After the trestle, the trail turns south and runs between the railroad and U.S. 302. It goes across the slope for about half a mile, wandering up and down a bit, mostly down, but it feels nearly level after coming off the cliff-face. The forest here is almost entirely beech. There are a few large boulders that fell off the cliff in the past centuries, and many smaller rocks. Many of the smaller rocks are obviously products of that same erosion, but many are also man-made debris from the construction of the railroad. In any case, despite all the rocks, the soil remains rich enough to support a stable, mature hardwood forest.

Trail through the rock-strewn forest

The last leg of the Frankenstein Cliff Trail is nearly level as it passes through a rich but rock-strewn forest.

When you are almost back to the trail head, you have to keep your eyes open. Take a look at this picture:

Trail sign:  Fall to right, cliff to left

This sign indicates the turn-off point for the lower parking lot, but it's not very clear.

It's not at all obvious, but if you're parked at the lower parking lot, this is where you leave the main trail. Cross the brook, and look for the blue blazes in the forest. It's about a hundred yards or so back to the parking lot.

Blue blazes on the beech trees

If you're parked in the lower parking lot, these blue blazes will guide you back to your car. The trail is not very obvious, but you'll see the blazes after you cross the stream.

If you're parked in the upper parking area, stay with the main trail (toward the "falls," according to the sign) until you come out in the parking lot.

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Plants and Animals

This is not meant to be a comprehensive list, by any means. This is just a list of the most common things you might see there, and some of the more interesting things you might see there. This list places special emphasis on those living things that are more abundant and/or more easily observed on Frankenstein Cliff than in other places that I have described.


  • Chipmunks (Tamias striatus). They are very common in the beech forests.
  • Red squirrels (Tamiasciurus hudsonicus). They can be seen in both hardwood and evergreen forests. The ones near the waterfall are used to being fed, but they won't eat out of your hand. They will raid backpacks. The ones at the cliff-top tend to beg only in winter, but that could change quickly.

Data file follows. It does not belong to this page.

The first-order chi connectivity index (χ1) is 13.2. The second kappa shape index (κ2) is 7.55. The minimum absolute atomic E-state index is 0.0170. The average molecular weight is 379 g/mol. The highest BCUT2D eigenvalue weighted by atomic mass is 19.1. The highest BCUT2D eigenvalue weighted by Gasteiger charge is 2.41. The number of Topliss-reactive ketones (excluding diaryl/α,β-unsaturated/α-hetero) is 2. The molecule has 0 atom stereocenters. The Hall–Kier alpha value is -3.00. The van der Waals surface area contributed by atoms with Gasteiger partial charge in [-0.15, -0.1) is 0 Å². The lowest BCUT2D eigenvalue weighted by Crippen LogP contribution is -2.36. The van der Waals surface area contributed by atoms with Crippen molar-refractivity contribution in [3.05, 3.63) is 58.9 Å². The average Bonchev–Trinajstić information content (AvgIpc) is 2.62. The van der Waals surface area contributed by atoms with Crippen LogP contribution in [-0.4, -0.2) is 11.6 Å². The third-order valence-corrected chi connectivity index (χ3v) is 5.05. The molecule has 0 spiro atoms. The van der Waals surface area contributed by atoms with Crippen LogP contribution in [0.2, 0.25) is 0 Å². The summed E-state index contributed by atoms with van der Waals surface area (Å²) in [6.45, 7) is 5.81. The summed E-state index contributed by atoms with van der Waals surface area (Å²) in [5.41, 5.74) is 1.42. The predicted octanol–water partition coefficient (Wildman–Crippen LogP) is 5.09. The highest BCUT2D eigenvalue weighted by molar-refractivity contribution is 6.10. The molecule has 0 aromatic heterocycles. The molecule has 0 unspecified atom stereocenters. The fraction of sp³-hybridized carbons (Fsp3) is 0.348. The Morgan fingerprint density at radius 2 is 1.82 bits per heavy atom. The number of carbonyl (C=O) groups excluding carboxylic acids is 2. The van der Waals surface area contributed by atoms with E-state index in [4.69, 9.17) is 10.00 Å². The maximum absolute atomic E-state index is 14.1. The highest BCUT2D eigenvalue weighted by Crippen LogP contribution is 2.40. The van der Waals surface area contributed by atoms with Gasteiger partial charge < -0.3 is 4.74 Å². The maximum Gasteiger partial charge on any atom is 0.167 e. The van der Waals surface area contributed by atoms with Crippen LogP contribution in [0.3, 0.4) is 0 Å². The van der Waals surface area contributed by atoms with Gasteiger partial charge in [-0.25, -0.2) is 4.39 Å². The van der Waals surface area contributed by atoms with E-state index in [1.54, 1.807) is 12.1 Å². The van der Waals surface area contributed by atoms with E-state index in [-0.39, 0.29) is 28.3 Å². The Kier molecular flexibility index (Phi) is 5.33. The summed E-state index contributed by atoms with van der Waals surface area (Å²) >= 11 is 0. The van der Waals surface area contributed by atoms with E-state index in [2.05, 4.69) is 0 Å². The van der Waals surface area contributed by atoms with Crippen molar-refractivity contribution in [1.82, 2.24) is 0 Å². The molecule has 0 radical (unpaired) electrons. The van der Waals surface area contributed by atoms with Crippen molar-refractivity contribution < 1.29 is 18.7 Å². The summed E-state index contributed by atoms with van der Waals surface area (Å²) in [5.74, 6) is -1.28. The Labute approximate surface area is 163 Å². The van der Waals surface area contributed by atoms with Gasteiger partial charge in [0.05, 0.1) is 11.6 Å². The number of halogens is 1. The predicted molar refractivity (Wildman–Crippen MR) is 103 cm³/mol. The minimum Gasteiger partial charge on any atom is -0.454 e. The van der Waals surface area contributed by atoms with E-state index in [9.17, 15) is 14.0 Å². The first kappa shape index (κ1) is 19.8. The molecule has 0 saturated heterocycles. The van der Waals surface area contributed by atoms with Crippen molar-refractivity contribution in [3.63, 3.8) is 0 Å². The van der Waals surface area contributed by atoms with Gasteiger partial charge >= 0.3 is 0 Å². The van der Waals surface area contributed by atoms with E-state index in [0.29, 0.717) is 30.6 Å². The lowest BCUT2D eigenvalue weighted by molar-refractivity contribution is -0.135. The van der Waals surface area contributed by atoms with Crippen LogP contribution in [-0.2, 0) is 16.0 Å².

• Northern bog lemming (Synaptomys borealis). Their populations seem to cycle, much as their tundra cousins do. Most years, you won't see a sign of them, but some years they're all over the place, especially in the wet areas. When their population is at its peak, they tend to be diurnal, and not too shy.
  • Red fox (Vulpes vulpes). Tracks are common, but I've never seen the foxes themselves. Their populations seem to follow those of the lemmings.
  • Bobcat (Lynx rufus). Uncommon, and I've only seen tracks. Like foxes and owls, they seem to be more common in years near peak lemming populations
Bobcat tracks

Bobcat tracks in the snow along the Frankenstein Cliff Trail.


  • Woodpeckers. There are two areas where you're likely to see and hear them: The beech forest just above the trail head, and the balsam forest just above the cliff-top. Both areas are thick with downy woodpeckers (Picoides pubescens) and hairy woodpeckers (P. villosus). I have heard the call of the pileated woodpecker (Dryocopus pileatus), but never actually saw one there. I've heard reports of black-backed woodpeckers (P. arcticus), but never saw one myself.
  • Peregrine falcons (Falco peregrinus). Often seen, either singly or in pairs, from the top of Frankenstein Cliff, especially in late spring and early summer when their chicks are at their hungriest. They will fly by quite closely. They are known to migrate, but I have seen them nearly any time of year, from April through November.
  • Red-tailed hawks (Buteo jamaicensis). Also cliff-top hunters, but they sometimes cruise low over the forest. They're easier to spot than the falcons, because they're so large and rather more common. This is the largest bird you're likely to see.
  • Eastern wild turkeys (Meleagris gallopavo silvestris). I've seen their tracks, especially in the beech forests, but never the birds themselves.
  • American crows (Corvus brachyrhynchos). You'll often see and hear them in and above the treetops.
  • Common ravens (Corvus corax principalis). Not nearly as common as crows. They like to congregate on the cliff-tops, and Frankenstein Cliff is a favorite gathering spot. If you manage to get close, listen carefully. They're much more chatty than crows, and they make a surprising variety of sounds.